Throughout his career, the DP has filmed dinosaurs, pirates, ghosts, and two Lindsay Lohans. Even if you're unfamiliar with the name Dean Cundey, you've certainly watched a few of the films the great cinematographer has shot. Having been nominated for an Academy Award for Who Framed Roger Rabbit?, Cundey's career includes relationships with some of the most popular American directors of the 20th century: Steven Spielberg on Hook and Jurassic Park, Robert Zemeckis on the Back to the Future trilogy, Roger Rabbit, and Death Becomes Her, Ron Howard on Apollo 13, Continue reading "Watch: 3 Ways to Enhance Your Story with Lighting from ‘Jurassic Park’ DP Dean Cundey"
'Nice' series creator Naomi Ko, director Andrew Ahn, and producer Carolyn Mao took to serialized storytelling to emphasize the personal. As U.S. festivals continue to expand their plethora of multi-platform offerings, the opportunities for independent episodic series continue to grow. Moreso than feature-length projects, indie pilots may ultimately benefit the most from a high-profile "event" appearance; the fate of future episodes could rest on the industry attending the festival. With her pilot premiering in the Tribeca TV section of the 2018 Tribeca Film Festival, Naomi Ko's Nice—which she created, Continue reading "Why You Should Sweat the Details When Creating Your Series Pilot"
In the most "dangerous city in America," a documentary searches for signs of resolution. More than 1,000 people were murdered within city lines over the three years it took to complete Charm City, a compassionate, objective documentary about the social unrest between Baltimore, Maryland's police department and the residents they're at odds with. While the death of Freddie Gray at the hands of the Baltimore Police Department sparked outrage, the tension invoked from an abuse of authoritative power had been rising for decades. Director Marilyn Ness (a producer on Kirsten Johnson's Continue reading "A Baltimore at Odds: Director Marilyn Ness on Finding the Humanity in ‘Charm City’"
The moving documentary 'Call Her Ganda' investigates the story of a slain transgendered woman in the Philippines. The story of a heinous crime made more painful due to the political bias it uncovered, PJ Raval's documentary Call Her Ganda equally serves as a courtroom drama, a legal exposé, a family story of immense grief, and an account of a country's rising indignation. In October 2014, Jennifer Laude, a transgendered woman working as a hairstylist in the Philippines to support her mother, was murdered by an American marine. After meeting one evening Continue reading "Director PJ Raval Reveals How He Filmed a Pressing Legal Battle Unfolding in Real-Time"
Web-based work gets the attention it deserves at the 22nd Annual Webby Awards. Celebrating the best in all things world-wide-web, the 2018 Webby Award winners have been announced, culminating in an upcoming ceremony to be held at Cipriani Wall Street on Saturday, May 12th. Pulling from over 13,000 entries from 70 countries worldwide, the Webbys are the most extensive citation of excellence in online content, with competitive categories ranging from episodic series to gaming, apps, podcasts, website design, and more. For No Film School readers, some of the selections are inspiring Continue reading "Watch: The 2018 Webby Award Winners Featuring Work from Steven Soderbergh and Jay-Z"
A former showrunner for 'The Office,' Paul Lieberstein's feature directorial debut finds the humor in pain. Complete with a last name ripe for ridicule, Fred Trolleycar (played by writer/director Paul Lieberstein) leads an equally ridiculed life. Employed as a paralegal at his father's antagonistic law firm, hopelessly looking for love, and dealing with excruciating, chronic back and neck pain, Fred's daily existence is equal parts emotional and physical struggle. After meeting a client (Rosemarie Dewitt) inquiring about an attorney for her impending divorce, the two strike up a relationship centered around Continue reading "‘Song of Back and Neck’: Emmy Winner Paul Lieberstein on Budgeting for Your First Feature"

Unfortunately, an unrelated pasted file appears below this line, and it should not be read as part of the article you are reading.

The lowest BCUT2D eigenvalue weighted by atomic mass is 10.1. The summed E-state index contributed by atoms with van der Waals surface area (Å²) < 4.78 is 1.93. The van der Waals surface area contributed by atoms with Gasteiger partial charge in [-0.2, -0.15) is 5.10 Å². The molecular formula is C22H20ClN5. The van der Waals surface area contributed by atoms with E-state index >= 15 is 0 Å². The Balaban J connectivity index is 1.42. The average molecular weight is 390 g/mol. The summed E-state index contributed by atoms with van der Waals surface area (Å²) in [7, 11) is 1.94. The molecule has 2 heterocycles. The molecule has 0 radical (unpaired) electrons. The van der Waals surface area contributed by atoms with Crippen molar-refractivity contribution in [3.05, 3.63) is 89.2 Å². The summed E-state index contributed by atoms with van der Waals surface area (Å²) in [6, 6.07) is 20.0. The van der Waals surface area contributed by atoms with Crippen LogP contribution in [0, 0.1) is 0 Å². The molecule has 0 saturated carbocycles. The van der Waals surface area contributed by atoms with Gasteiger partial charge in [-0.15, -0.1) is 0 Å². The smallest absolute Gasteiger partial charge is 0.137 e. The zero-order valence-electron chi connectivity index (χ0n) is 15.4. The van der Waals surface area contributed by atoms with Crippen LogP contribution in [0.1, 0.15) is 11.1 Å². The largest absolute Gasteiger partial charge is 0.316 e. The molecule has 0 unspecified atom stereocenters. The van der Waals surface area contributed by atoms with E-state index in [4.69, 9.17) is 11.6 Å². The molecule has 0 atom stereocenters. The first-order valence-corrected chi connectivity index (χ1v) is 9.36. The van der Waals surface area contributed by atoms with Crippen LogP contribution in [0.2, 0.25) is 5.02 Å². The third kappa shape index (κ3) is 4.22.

In parts of America long ignored, a filmmaker found stories worth telling. For many of us longing to reflect on our adolescent upbringing, we take to old photographs, home video footage, elementary school essays, and dusty journals. We're desperate to connect who we became with who we were; a narrative throughline with indicative hints must exist, right? What would we tell our former selves? To follow our dreams? That things work out? To stress less? To work harder? What if we had no choice in the matter at all? Daniel Patrick Continue reading "‘Phantom Cowboys’: How a Filmmaker Grew Alongside the Subjects He Documented"
As always, Time keeps it 100. Although there haven't been too many lists celebrating the filmmakers in 2018 who have had an awesome year—we're only four months in!—there is a pretty substantial one that celebrates what they have accomplished over the past 365 days. Time Magazine has released its annual Time 100 list, a comprehensive guide to the men and women who have had an influence on the world over the past twelve months. Several filmmakers working outside of the studio system made the cut, and here are a few Continue reading "Discover the Notable Filmmakers on the Time 100 List of 2018"
This year's festival will run from May 8th through May 19th. If spring has arrived, then the cinephile world is gearing up for news of the Cannes Film Festival, the French Riviera-set annual celebration of international cinema. Anticipate no longer: the initial titles—both in and out of competition for the Palme d'Or—were announced this morning and we're now counting down the days until things officially kick off for the 71st edition. Read More
The public domain grows wider with the addition of several established works from celebrated directors. If you've ever wondered why a plethora of home video releases from different companies exist of George A. Romero's Night of the Living Dead —in its original black-and-white and oversaturated colorized versions—it's due to the film residing, somewhat famously, in the public domain. Never protected under copyright laws due to an innocent oversight, the film has been restocked, reuploaded, re-sold, and remade several times over. When an intellectual property has its copyright expire (due to lack Continue reading "You Can Soon Feature Work from Charlie Chaplin, Buster Keaton, & More in Your Own Movie"